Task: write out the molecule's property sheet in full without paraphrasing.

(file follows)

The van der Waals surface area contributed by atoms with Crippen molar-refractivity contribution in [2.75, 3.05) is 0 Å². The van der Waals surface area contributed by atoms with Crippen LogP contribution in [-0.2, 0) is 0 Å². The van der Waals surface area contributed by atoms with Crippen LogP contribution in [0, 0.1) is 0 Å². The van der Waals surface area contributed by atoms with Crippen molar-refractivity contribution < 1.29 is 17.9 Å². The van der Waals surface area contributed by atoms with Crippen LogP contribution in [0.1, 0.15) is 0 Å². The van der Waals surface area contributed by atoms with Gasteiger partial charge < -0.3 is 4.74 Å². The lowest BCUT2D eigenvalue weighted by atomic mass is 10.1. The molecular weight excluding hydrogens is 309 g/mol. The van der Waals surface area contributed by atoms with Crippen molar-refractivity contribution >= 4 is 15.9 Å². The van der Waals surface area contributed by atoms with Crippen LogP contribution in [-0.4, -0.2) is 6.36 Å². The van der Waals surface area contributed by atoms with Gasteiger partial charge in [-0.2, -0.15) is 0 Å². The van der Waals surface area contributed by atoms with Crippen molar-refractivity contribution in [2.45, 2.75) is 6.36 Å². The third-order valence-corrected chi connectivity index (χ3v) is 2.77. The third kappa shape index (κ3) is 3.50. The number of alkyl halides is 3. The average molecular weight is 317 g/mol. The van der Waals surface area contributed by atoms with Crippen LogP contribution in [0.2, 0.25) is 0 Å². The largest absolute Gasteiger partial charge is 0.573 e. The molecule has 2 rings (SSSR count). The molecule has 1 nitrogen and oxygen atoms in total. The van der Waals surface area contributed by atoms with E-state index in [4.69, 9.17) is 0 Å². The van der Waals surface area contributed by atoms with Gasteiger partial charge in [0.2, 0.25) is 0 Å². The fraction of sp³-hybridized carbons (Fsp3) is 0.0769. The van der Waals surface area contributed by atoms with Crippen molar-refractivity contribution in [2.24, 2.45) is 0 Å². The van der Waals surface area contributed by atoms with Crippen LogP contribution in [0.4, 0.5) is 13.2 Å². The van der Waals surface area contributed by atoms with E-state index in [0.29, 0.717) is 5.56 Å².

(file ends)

The van der Waals surface area contributed by atoms with Crippen molar-refractivity contribution in [2.75, 3.05) is 0 Å². The van der Waals surface area contributed by atoms with Crippen LogP contribution in [-0.2, 0) is 0 Å². The van der Waals surface area contributed by atoms with Crippen LogP contribution in [0, 0.1) is 0 Å². The van der Waals surface area contributed by atoms with Crippen molar-refractivity contribution < 1.29 is 17.9 Å². The van der Waals surface area contributed by atoms with Crippen LogP contribution in [0.1, 0.15) is 0 Å². The van der Waals surface area contributed by atoms with Gasteiger partial charge < -0.3 is 4.74 Å². The lowest BCUT2D eigenvalue weighted by atomic mass is 10.1. The molecular weight excluding hydrogens is 309 g/mol. The van der Waals surface area contributed by atoms with Crippen molar-refractivity contribution >= 4 is 15.9 Å². The van der Waals surface area contributed by atoms with Crippen LogP contribution in [-0.4, -0.2) is 6.36 Å². The van der Waals surface area contributed by atoms with Gasteiger partial charge in [-0.2, -0.15) is 0 Å². The van der Waals surface area contributed by atoms with Crippen molar-refractivity contribution in [2.45, 2.75) is 6.36 Å². The third-order valence-corrected chi connectivity index (χ3v) is 2.77. The third kappa shape index (κ3) is 3.50. The number of alkyl halides is 3. The average molecular weight is 317 g/mol. The van der Waals surface area contributed by atoms with Crippen LogP contribution in [0.2, 0.25) is 0 Å². The largest absolute Gasteiger partial charge is 0.573 e. The molecule has 2 rings (SSSR count). The molecule has 1 nitrogen and oxygen atoms in total. The van der Waals surface area contributed by atoms with E-state index in [4.69, 9.17) is 0 Å². The van der Waals surface area contributed by atoms with Gasteiger partial charge in [0.2, 0.25) is 0 Å². The fraction of sp³-hybridized carbons (Fsp3) is 0.0769. The van der Waals surface area contributed by atoms with Crippen molar-refractivity contribution in [2.24, 2.45) is 0 Å². The van der Waals surface area contributed by atoms with Crippen LogP contribution in [0.4, 0.5) is 13.2 Å². The van der Waals surface area contributed by atoms with E-state index in [0.29, 0.717) is 5.56 Å².